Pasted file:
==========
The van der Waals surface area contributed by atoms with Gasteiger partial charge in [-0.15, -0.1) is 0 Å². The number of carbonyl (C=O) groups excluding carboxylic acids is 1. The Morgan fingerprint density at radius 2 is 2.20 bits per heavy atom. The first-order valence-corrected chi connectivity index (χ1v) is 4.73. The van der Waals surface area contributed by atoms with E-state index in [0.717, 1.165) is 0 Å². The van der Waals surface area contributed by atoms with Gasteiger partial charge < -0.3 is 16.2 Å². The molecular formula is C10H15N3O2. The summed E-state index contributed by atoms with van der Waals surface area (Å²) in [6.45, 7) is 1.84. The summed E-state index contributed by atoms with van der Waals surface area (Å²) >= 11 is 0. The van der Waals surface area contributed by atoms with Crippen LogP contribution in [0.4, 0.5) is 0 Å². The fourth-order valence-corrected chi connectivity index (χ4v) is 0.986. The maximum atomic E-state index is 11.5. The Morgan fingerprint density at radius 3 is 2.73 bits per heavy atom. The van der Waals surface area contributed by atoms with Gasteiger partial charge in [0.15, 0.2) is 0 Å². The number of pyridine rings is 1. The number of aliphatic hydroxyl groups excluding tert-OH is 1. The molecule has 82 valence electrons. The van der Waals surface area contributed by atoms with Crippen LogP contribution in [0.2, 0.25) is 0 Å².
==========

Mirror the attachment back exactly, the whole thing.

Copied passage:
The van der Waals surface area contributed by atoms with Gasteiger partial charge in [-0.15, -0.1) is 0 Å². The number of carbonyl (C=O) groups excluding carboxylic acids is 1. The Morgan fingerprint density at radius 2 is 2.20 bits per heavy atom. The first-order valence-corrected chi connectivity index (χ1v) is 4.73. The van der Waals surface area contributed by atoms with E-state index in [0.717, 1.165) is 0 Å². The van der Waals surface area contributed by atoms with Gasteiger partial charge < -0.3 is 16.2 Å². The molecular formula is C10H15N3O2. The summed E-state index contributed by atoms with van der Waals surface area (Å²) in [6.45, 7) is 1.84. The summed E-state index contributed by atoms with van der Waals surface area (Å²) >= 11 is 0. The van der Waals surface area contributed by atoms with Crippen LogP contribution in [0.4, 0.5) is 0 Å². The fourth-order valence-corrected chi connectivity index (χ4v) is 0.986. The maximum atomic E-state index is 11.5. The Morgan fingerprint density at radius 3 is 2.73 bits per heavy atom. The van der Waals surface area contributed by atoms with Gasteiger partial charge in [0.15, 0.2) is 0 Å². The number of pyridine rings is 1. The number of aliphatic hydroxyl groups excluding tert-OH is 1. The molecule has 82 valence electrons. The van der Waals surface area contributed by atoms with Crippen LogP contribution in [0.2, 0.25) is 0 Å².